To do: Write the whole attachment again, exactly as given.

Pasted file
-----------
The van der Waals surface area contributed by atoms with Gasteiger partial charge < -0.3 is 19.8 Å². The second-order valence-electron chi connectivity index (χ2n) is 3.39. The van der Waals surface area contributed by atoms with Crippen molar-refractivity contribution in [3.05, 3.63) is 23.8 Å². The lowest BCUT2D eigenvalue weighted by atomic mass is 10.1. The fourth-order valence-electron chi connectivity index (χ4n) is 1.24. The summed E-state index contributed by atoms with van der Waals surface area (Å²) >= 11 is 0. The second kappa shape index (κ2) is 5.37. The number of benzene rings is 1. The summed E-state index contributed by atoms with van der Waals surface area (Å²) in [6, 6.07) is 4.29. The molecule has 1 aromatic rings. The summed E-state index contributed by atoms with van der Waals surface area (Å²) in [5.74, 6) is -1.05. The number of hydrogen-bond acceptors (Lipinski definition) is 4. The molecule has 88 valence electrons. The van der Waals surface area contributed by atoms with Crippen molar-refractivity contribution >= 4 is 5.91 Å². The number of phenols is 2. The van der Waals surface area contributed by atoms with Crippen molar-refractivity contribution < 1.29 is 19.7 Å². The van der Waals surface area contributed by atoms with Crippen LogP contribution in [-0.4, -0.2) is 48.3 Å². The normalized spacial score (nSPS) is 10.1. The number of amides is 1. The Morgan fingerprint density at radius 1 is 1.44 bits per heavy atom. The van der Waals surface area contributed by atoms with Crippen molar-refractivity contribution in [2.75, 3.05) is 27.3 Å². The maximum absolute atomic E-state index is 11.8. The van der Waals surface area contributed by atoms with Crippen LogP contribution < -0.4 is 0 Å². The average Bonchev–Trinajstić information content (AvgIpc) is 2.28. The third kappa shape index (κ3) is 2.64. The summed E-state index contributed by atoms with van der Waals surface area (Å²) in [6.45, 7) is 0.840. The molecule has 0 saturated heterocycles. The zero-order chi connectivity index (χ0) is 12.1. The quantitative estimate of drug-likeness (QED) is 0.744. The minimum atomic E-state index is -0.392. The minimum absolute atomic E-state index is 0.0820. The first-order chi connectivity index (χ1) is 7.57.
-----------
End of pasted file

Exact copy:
The van der Waals surface area contributed by atoms with Gasteiger partial charge < -0.3 is 19.8 Å². The second-order valence-electron chi connectivity index (χ2n) is 3.39. The van der Waals surface area contributed by atoms with Crippen molar-refractivity contribution in [3.05, 3.63) is 23.8 Å². The lowest BCUT2D eigenvalue weighted by atomic mass is 10.1. The fourth-order valence-electron chi connectivity index (χ4n) is 1.24. The summed E-state index contributed by atoms with van der Waals surface area (Å²) >= 11 is 0. The second kappa shape index (κ2) is 5.37. The number of benzene rings is 1. The summed E-state index contributed by atoms with van der Waals surface area (Å²) in [6, 6.07) is 4.29. The molecule has 1 aromatic rings. The summed E-state index contributed by atoms with van der Waals surface area (Å²) in [5.74, 6) is -1.05. The number of hydrogen-bond acceptors (Lipinski definition) is 4. The molecule has 88 valence electrons. The van der Waals surface area contributed by atoms with Crippen molar-refractivity contribution >= 4 is 5.91 Å². The number of phenols is 2. The van der Waals surface area contributed by atoms with Crippen molar-refractivity contribution < 1.29 is 19.7 Å². The van der Waals surface area contributed by atoms with Crippen LogP contribution in [-0.4, -0.2) is 48.3 Å². The normalized spacial score (nSPS) is 10.1. The number of amides is 1. The Morgan fingerprint density at radius 1 is 1.44 bits per heavy atom. The van der Waals surface area contributed by atoms with Crippen molar-refractivity contribution in [2.75, 3.05) is 27.3 Å². The maximum absolute atomic E-state index is 11.8. The van der Waals surface area contributed by atoms with Crippen LogP contribution < -0.4 is 0 Å². The average Bonchev–Trinajstić information content (AvgIpc) is 2.28. The third kappa shape index (κ3) is 2.64. The summed E-state index contributed by atoms with van der Waals surface area (Å²) in [6.45, 7) is 0.840. The molecule has 0 saturated heterocycles. The zero-order chi connectivity index (χ0) is 12.1. The quantitative estimate of drug-likeness (QED) is 0.744. The minimum atomic E-state index is -0.392. The minimum absolute atomic E-state index is 0.0820. The first-order chi connectivity index (χ1) is 7.57.